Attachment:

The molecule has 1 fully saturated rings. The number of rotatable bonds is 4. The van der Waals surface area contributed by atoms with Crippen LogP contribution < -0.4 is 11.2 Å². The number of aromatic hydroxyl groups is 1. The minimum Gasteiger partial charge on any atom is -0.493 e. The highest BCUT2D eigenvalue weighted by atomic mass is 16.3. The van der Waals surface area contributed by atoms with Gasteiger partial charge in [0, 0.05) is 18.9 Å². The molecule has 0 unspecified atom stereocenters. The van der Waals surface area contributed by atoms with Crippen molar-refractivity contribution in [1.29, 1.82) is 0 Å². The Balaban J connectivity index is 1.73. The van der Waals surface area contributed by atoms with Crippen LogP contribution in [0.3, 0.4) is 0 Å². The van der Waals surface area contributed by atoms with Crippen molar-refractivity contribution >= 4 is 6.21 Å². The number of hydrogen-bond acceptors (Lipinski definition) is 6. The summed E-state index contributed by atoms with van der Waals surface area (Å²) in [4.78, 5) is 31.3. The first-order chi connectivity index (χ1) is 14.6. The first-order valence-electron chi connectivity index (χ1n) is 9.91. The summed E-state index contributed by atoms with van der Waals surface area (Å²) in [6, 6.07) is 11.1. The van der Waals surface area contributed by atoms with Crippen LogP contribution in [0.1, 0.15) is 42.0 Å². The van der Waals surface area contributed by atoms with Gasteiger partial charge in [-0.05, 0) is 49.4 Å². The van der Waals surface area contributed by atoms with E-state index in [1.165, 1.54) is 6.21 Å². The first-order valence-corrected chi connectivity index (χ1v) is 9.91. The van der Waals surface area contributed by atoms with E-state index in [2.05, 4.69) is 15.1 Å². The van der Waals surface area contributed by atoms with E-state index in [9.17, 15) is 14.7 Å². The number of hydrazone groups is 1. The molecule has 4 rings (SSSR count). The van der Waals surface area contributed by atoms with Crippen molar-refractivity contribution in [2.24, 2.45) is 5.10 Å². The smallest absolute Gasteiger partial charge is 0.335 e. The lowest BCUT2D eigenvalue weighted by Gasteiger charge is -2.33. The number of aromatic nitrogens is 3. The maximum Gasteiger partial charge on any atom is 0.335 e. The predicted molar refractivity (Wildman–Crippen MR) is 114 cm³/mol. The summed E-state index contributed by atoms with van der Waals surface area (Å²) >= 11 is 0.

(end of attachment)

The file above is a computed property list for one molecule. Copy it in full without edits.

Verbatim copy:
The molecule has 1 fully saturated rings. The number of rotatable bonds is 4. The van der Waals surface area contributed by atoms with Crippen LogP contribution < -0.4 is 11.2 Å². The number of aromatic hydroxyl groups is 1. The minimum Gasteiger partial charge on any atom is -0.493 e. The highest BCUT2D eigenvalue weighted by atomic mass is 16.3. The van der Waals surface area contributed by atoms with Gasteiger partial charge in [0, 0.05) is 18.9 Å². The molecule has 0 unspecified atom stereocenters. The van der Waals surface area contributed by atoms with Crippen molar-refractivity contribution in [1.29, 1.82) is 0 Å². The Balaban J connectivity index is 1.73. The van der Waals surface area contributed by atoms with Crippen LogP contribution in [0.3, 0.4) is 0 Å². The van der Waals surface area contributed by atoms with Crippen molar-refractivity contribution >= 4 is 6.21 Å². The number of hydrogen-bond acceptors (Lipinski definition) is 6. The summed E-state index contributed by atoms with van der Waals surface area (Å²) in [4.78, 5) is 31.3. The first-order chi connectivity index (χ1) is 14.6. The first-order valence-electron chi connectivity index (χ1n) is 9.91. The summed E-state index contributed by atoms with van der Waals surface area (Å²) in [6, 6.07) is 11.1. The van der Waals surface area contributed by atoms with Crippen LogP contribution in [0.1, 0.15) is 42.0 Å². The van der Waals surface area contributed by atoms with Gasteiger partial charge in [-0.05, 0) is 49.4 Å². The van der Waals surface area contributed by atoms with E-state index in [1.165, 1.54) is 6.21 Å². The first-order valence-corrected chi connectivity index (χ1v) is 9.91. The van der Waals surface area contributed by atoms with E-state index in [2.05, 4.69) is 15.1 Å². The van der Waals surface area contributed by atoms with E-state index in [9.17, 15) is 14.7 Å². The number of hydrazone groups is 1. The molecule has 4 rings (SSSR count). The van der Waals surface area contributed by atoms with Crippen molar-refractivity contribution in [2.24, 2.45) is 5.10 Å². The smallest absolute Gasteiger partial charge is 0.335 e. The lowest BCUT2D eigenvalue weighted by Gasteiger charge is -2.33. The number of aromatic nitrogens is 3. The maximum Gasteiger partial charge on any atom is 0.335 e. The predicted molar refractivity (Wildman–Crippen MR) is 114 cm³/mol. The summed E-state index contributed by atoms with van der Waals surface area (Å²) >= 11 is 0.